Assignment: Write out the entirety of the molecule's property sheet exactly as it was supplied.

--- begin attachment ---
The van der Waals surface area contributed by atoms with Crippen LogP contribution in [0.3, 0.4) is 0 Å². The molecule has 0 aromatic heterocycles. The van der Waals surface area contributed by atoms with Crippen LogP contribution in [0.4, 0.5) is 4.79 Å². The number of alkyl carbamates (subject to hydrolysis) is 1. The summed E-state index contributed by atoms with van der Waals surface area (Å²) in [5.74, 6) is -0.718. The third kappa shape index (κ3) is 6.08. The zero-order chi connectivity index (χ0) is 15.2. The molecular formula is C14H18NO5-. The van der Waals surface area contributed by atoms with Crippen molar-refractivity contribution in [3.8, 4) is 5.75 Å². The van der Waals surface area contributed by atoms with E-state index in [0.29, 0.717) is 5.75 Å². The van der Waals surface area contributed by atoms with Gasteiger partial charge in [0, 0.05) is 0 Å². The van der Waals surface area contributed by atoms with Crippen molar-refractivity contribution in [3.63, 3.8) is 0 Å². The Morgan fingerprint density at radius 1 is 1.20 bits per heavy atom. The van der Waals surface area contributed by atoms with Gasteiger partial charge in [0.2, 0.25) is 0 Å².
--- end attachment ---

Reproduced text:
The van der Waals surface area contributed by atoms with Crippen LogP contribution in [0.3, 0.4) is 0 Å². The molecule has 0 aromatic heterocycles. The van der Waals surface area contributed by atoms with Crippen LogP contribution in [0.4, 0.5) is 4.79 Å². The number of alkyl carbamates (subject to hydrolysis) is 1. The summed E-state index contributed by atoms with van der Waals surface area (Å²) in [5.74, 6) is -0.718. The third kappa shape index (κ3) is 6.08. The zero-order chi connectivity index (χ0) is 15.2. The molecular formula is C14H18NO5-. The van der Waals surface area contributed by atoms with Crippen molar-refractivity contribution in [3.8, 4) is 5.75 Å². The van der Waals surface area contributed by atoms with E-state index in [0.29, 0.717) is 5.75 Å². The van der Waals surface area contributed by atoms with Gasteiger partial charge in [0, 0.05) is 0 Å². The van der Waals surface area contributed by atoms with Crippen molar-refractivity contribution in [3.63, 3.8) is 0 Å². The Morgan fingerprint density at radius 1 is 1.20 bits per heavy atom. The van der Waals surface area contributed by atoms with Gasteiger partial charge in [0.2, 0.25) is 0 Å².